> What do you think?

I think it's a great idea to have shorter deveopment cycles. It looks 
like the project is more active and alive.
I've heard a lot of people saying that gimp was almost dead, while I was 
testing 2.3.x series almost monthly. But people tend to think that the 
activity of a project is measured by the release cycle of stable 
versions, so this idea will for sure draw more attention to the project 
(and luckily more developers).

The only problem I see with this idea is the GEGL thing.  I'm not a 
coder, but it looks like a quite radical change in the gimp core, so if 
that's a goal for 2.6 and the development cycle will be shorter, maybe 
there is no place for further additions. And if 2.6 has only the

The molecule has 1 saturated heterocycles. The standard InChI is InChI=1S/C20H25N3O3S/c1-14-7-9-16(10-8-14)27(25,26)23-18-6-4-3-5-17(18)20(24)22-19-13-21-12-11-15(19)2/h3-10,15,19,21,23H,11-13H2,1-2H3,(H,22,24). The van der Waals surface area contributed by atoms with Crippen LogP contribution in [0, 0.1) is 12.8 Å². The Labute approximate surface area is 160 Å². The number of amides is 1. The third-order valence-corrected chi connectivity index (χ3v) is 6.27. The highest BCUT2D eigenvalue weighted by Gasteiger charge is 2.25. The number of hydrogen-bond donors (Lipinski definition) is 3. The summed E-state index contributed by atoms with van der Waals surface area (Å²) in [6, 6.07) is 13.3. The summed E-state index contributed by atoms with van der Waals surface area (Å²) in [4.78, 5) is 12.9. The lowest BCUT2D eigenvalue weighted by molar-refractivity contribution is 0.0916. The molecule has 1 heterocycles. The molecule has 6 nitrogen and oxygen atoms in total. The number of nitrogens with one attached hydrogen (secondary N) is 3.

migration to GEGL and no extra features, people will say again: gimp is 

Many of the frequently asked features need the GEGL core (or as it has 
been discussed before, it's pointless to spend much time trying to code 
them for the current core when the same work using GEGL will be more 
straightforward). I mean Layer Effects, CMYK color and 16 bpc, improved 
image scaling etc.
otoh, there are some features that can be implemented without the GEGL 
migration: Fine tunning of some of the existing tools (angle and axis 
contrstaints for paths and transform tools, or visibility in the scale 
and rotate tools, for instance), interface changes, improvements in the 
text tool, layer grouping, etc.

So, an important decision must be taken, imo. Plan the 2.6 version as a 
"new core" version (with important improvements in the technical area, 
but maybe not that visible for the final users), or a "new features" 
version. If this isn't defined, there is a risk to fall in a long 
development cycle again.

That's my opinion, of course.
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